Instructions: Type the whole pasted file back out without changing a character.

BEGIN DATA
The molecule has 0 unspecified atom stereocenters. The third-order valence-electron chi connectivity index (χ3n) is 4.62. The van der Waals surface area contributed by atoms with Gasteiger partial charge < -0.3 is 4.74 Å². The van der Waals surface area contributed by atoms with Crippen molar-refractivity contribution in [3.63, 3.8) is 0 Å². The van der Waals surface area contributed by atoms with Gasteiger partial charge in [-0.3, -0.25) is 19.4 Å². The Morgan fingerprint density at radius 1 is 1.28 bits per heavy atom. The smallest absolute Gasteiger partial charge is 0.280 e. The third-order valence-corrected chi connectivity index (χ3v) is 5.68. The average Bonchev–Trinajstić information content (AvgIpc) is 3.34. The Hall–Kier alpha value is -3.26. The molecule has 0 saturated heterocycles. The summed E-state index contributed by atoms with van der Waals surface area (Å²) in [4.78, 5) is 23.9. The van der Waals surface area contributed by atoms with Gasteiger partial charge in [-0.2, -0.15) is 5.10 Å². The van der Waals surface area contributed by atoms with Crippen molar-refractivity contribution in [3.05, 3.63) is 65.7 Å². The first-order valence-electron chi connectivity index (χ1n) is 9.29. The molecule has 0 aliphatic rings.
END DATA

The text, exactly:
The molecule has 0 unspecified atom stereocenters. The third-order valence-electron chi connectivity index (χ3n) is 4.62. The van der Waals surface area contributed by atoms with Gasteiger partial charge < -0.3 is 4.74 Å². The van der Waals surface area contributed by atoms with Crippen molar-refractivity contribution in [3.63, 3.8) is 0 Å². The van der Waals surface area contributed by atoms with Gasteiger partial charge in [-0.3, -0.25) is 19.4 Å². The Morgan fingerprint density at radius 1 is 1.28 bits per heavy atom. The smallest absolute Gasteiger partial charge is 0.280 e. The third-order valence-corrected chi connectivity index (χ3v) is 5.68. The average Bonchev–Trinajstić information content (AvgIpc) is 3.34. The Hall–Kier alpha value is -3.26. The molecule has 0 saturated heterocycles. The summed E-state index contributed by atoms with van der Waals surface area (Å²) in [4.78, 5) is 23.9. The van der Waals surface area contributed by atoms with Gasteiger partial charge in [-0.2, -0.15) is 5.10 Å². The van der Waals surface area contributed by atoms with Crippen molar-refractivity contribution in [3.05, 3.63) is 65.7 Å². The first-order valence-electron chi connectivity index (χ1n) is 9.29. The molecule has 0 aliphatic rings.